Form 706: Estate Tax Return FundamentalsTax Professionals' Resource
April 4, 2013 — 2,810 views
United States Estate (and Generation-Skipping Transfer) Tax Return or Form 706 is the form used by the IRS to calculate estate taxes. Form 706 should be filed before the end of nine months from the death of the decedent. Surviving spouses looking to elect in order to use an exemption of estate tax unused by the deceased spouse should file Form 706 in time for the estate of the deceased spouse. This action is known as 'portability in exemption of estate tax'.
Who Must File Form 706?
Based on the instructions for the official version of the 2012 Form 706, it should be filed, for the decedents who have died in 2012, by the estate executor of any US resident or citizen whose gross value, along with adjusted gifts that are taxable, and special exemption is higher than $5,120,000. It can also be filed by any resident or citizen whose executor elects to allow the surviving spouse to use any exemptions of the decedent that has not been utilized.
When are the Payments for estate tax and Form 706 due?
Form 706 should be filed and all taxes that are due should be paid in full within 9 months after the death of the decedent. However, you can gain an automatic extension of 6 months for filing the return for all estates. This can be done by filing IRS Form 4768. But filing this form will not allow you to delay payment of any taxes due. It is also possible to get an extension in limited special circumstances.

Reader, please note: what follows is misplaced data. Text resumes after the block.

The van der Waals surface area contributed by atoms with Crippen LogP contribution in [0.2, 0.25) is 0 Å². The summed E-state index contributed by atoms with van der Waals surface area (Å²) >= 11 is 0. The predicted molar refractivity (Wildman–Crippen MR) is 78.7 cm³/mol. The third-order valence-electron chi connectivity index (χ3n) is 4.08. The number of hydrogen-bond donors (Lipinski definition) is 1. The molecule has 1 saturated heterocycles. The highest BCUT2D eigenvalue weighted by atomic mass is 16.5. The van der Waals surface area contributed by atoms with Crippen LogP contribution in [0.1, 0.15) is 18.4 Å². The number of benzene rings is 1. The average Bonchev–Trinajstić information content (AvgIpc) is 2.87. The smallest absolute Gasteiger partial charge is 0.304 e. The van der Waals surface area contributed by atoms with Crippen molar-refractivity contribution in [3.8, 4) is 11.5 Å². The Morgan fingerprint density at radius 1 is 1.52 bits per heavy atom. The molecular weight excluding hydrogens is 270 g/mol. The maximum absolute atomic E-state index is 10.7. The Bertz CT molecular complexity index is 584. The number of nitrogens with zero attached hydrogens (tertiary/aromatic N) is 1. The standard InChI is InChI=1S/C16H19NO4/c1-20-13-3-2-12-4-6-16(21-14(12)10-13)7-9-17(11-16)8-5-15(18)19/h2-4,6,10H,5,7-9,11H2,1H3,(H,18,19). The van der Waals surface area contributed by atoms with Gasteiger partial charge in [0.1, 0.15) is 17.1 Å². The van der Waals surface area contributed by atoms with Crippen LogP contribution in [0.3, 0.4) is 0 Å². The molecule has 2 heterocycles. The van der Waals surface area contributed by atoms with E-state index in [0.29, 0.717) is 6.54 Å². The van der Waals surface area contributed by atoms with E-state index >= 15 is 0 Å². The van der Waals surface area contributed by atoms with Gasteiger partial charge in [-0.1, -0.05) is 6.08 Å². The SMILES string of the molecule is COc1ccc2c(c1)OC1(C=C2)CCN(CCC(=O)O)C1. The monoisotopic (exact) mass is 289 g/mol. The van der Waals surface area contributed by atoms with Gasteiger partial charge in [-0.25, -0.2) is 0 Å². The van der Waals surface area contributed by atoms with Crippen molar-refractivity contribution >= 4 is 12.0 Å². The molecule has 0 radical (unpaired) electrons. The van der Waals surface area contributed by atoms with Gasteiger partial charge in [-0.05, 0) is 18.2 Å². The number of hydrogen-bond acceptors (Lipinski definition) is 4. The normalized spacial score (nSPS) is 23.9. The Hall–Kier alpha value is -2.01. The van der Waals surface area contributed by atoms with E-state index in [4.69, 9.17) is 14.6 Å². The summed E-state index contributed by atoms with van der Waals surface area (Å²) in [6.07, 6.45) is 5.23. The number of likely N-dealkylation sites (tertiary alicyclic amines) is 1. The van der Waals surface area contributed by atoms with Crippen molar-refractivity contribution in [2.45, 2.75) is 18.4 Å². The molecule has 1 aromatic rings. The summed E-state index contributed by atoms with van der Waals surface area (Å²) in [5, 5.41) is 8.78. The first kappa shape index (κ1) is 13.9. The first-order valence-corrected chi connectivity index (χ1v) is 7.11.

Which States are required to Prepare Form 706?
It may be possible for an estate not be taxed at federal level but be taxed at state level. It may also be possible that certain estates, which are not taxed at both federal and state levels, are required to prepare a tax return for their estate and file it. This is done to comply with certain state level estate reporting purposes. If one or both of these situations apply, then you are required to prepare and file IRS-Form 706 with all the necessary information and documents for the state level estate tax. This is only valid for the following states – Oregon, New York, New Jersey, Minnesota, Massachusetts, Maryland, Kansas, and Illinois.
When Should a Non-Taxable Estate file Form 706?
Certain estates that do not have to file federal level estate tax returns, should consider filing a Form 706. This is to lock in the market values of all of the estate's assets as on the date of the decedent's death. This includes the estates which utilize ABC or AB Trust planning. According to this, only the B and C Trusts or the B Trust will be funded. It is also useful for estates which create trusts for a lifetime in order to provide benefits to non-spouse beneficiaries. This will make it a lot easier when settling the estates of a non-spouse beneficiary or a surviving spouse when they die. The fair market values and stepped up basis of all the estate's assets are clearly given on the Form 706 of those initial decedents.